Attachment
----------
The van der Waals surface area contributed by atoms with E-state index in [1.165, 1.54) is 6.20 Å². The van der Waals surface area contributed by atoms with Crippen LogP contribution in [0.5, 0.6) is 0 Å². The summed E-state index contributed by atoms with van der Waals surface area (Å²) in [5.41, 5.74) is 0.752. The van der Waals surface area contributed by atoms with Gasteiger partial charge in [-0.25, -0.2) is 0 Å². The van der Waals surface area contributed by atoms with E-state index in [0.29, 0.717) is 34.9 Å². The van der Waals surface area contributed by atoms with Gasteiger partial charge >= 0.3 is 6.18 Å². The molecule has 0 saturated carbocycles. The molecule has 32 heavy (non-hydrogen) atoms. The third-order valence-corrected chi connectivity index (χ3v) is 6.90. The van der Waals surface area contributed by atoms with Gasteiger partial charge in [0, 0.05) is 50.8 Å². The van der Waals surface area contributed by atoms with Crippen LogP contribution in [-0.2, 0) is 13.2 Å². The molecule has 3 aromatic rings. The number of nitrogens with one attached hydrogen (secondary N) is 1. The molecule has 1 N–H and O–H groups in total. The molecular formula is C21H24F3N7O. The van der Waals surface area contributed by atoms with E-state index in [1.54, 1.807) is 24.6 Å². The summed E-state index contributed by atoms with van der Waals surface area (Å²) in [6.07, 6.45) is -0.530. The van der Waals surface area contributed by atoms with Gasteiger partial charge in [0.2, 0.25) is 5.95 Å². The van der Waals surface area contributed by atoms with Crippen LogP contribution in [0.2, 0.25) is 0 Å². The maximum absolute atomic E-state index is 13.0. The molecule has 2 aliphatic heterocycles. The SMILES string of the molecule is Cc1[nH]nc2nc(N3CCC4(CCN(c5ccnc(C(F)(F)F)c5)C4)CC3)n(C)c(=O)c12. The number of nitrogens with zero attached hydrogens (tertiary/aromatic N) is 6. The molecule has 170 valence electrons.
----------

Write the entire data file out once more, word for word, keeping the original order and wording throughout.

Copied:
The van der Waals surface area contributed by atoms with E-state index in [1.165, 1.54) is 6.20 Å². The van der Waals surface area contributed by atoms with Crippen LogP contribution in [0.5, 0.6) is 0 Å². The summed E-state index contributed by atoms with van der Waals surface area (Å²) in [5.41, 5.74) is 0.752. The van der Waals surface area contributed by atoms with Gasteiger partial charge in [-0.25, -0.2) is 0 Å². The van der Waals surface area contributed by atoms with E-state index in [0.29, 0.717) is 34.9 Å². The van der Waals surface area contributed by atoms with Gasteiger partial charge >= 0.3 is 6.18 Å². The molecule has 0 saturated carbocycles. The molecule has 32 heavy (non-hydrogen) atoms. The third-order valence-corrected chi connectivity index (χ3v) is 6.90. The van der Waals surface area contributed by atoms with Gasteiger partial charge in [0, 0.05) is 50.8 Å². The van der Waals surface area contributed by atoms with Crippen LogP contribution in [-0.2, 0) is 13.2 Å². The molecule has 3 aromatic rings. The number of nitrogens with one attached hydrogen (secondary N) is 1. The molecule has 1 N–H and O–H groups in total. The molecular formula is C21H24F3N7O. The van der Waals surface area contributed by atoms with E-state index in [1.54, 1.807) is 24.6 Å². The summed E-state index contributed by atoms with van der Waals surface area (Å²) in [6.07, 6.45) is -0.530. The van der Waals surface area contributed by atoms with Gasteiger partial charge in [0.2, 0.25) is 5.95 Å². The van der Waals surface area contributed by atoms with Crippen LogP contribution in [0.2, 0.25) is 0 Å². The maximum absolute atomic E-state index is 13.0. The molecule has 2 aliphatic heterocycles. The SMILES string of the molecule is Cc1[nH]nc2nc(N3CCC4(CCN(c5ccnc(C(F)(F)F)c5)C4)CC3)n(C)c(=O)c12. The number of nitrogens with zero attached hydrogens (tertiary/aromatic N) is 6. The molecule has 170 valence electrons.